A Tribe Called Quest CD Leads To Fact-Based View Of Flawed St. Louis Cardinal Lou Brock
I was listening to Run DMC in my car a few weeks back here in Houston while ordering something from the drive-up window of a well-known coffee chain. The young man at the window heard the music and said I might enjoy A Tribe Called Quest.
Since the young man at the drive-up window did well with my tea, I took his advice and purchased a greatest hits CD of A Tribe Called Quest.
In one of the songs on that CD, reference is made to the base running speed of former St. Louis Cardinal outfielder Lou Brock.
Positive mention of Lou Brock as a player annoys me. Brock, who played between 1961 and 1979, is viewed as a great or near great player because of his many stolen bases and because he had more than 3000 hits. Brock is in the Hall of Fame despite the fact he should not be in the Hall of Fame.
A review of Brock’s career shows a flawed player. Brock had many hits, but not many of them were for extra bases. Brock did not walk enough. He struck out often. Brock’s stolen base total is mitigated by the fact that his percentage of successful stolen base attempts is not high in relation to other successful base stealers.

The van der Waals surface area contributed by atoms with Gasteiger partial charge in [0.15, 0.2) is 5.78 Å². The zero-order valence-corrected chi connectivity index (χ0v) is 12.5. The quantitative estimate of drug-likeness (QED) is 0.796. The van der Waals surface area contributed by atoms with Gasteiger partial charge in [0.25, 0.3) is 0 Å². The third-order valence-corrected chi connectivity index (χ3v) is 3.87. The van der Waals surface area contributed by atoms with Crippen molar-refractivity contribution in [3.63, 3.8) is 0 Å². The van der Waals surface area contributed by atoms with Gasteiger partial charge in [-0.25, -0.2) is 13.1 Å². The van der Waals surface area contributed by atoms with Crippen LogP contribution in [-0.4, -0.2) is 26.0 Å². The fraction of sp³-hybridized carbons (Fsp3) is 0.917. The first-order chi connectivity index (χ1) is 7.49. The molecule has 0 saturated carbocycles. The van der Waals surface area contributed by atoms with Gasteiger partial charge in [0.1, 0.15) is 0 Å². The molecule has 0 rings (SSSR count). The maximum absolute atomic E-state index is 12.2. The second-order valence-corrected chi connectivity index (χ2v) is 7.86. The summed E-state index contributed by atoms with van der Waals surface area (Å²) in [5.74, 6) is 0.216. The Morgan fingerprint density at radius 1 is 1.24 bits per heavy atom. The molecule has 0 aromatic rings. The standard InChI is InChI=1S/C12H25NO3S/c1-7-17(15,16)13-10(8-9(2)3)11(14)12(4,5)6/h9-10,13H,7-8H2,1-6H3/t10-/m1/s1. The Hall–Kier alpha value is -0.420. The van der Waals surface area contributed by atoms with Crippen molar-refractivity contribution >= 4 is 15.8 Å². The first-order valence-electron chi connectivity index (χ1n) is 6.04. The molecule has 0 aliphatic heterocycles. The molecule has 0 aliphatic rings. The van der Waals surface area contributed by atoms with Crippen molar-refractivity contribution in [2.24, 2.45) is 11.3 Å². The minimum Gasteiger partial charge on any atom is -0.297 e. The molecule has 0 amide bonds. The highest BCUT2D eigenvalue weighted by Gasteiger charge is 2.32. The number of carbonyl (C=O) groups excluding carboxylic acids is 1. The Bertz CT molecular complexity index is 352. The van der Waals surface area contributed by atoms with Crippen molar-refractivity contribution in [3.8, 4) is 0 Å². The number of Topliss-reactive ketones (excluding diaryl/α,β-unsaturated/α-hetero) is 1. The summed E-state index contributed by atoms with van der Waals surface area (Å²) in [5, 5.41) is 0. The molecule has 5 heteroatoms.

As of the end of 2006 season, Brock ranked 15th in number of times appearing at the plate as a batter. However, Brock is not even close to being in the top 100 for walks. Brock is also 13th in times striking out. That is a lot of strike outs for a guy not hitting many home runs.
Brock is not in the top 100 for extra base hits. Despite his speed and long career he is only 55th in doubles. All-time stolen base champ Rickey Henderson was successful in 80.8 % of steal attempts. Brock was successful 74.5% of the time. Henderson had 1406 stolen bases while Brock had 938.
At his best Brock was a capable player, but almost never among the best in the National League. For his career, Brock hardly merits mention in relation to a contemporary such as Roberto Clemente. He is a pip-squeak when put up against Willie Mays or Hank Aaron.
Look behind the hype and behind the well-known statistics and “facts.” Often you’ll find a different story.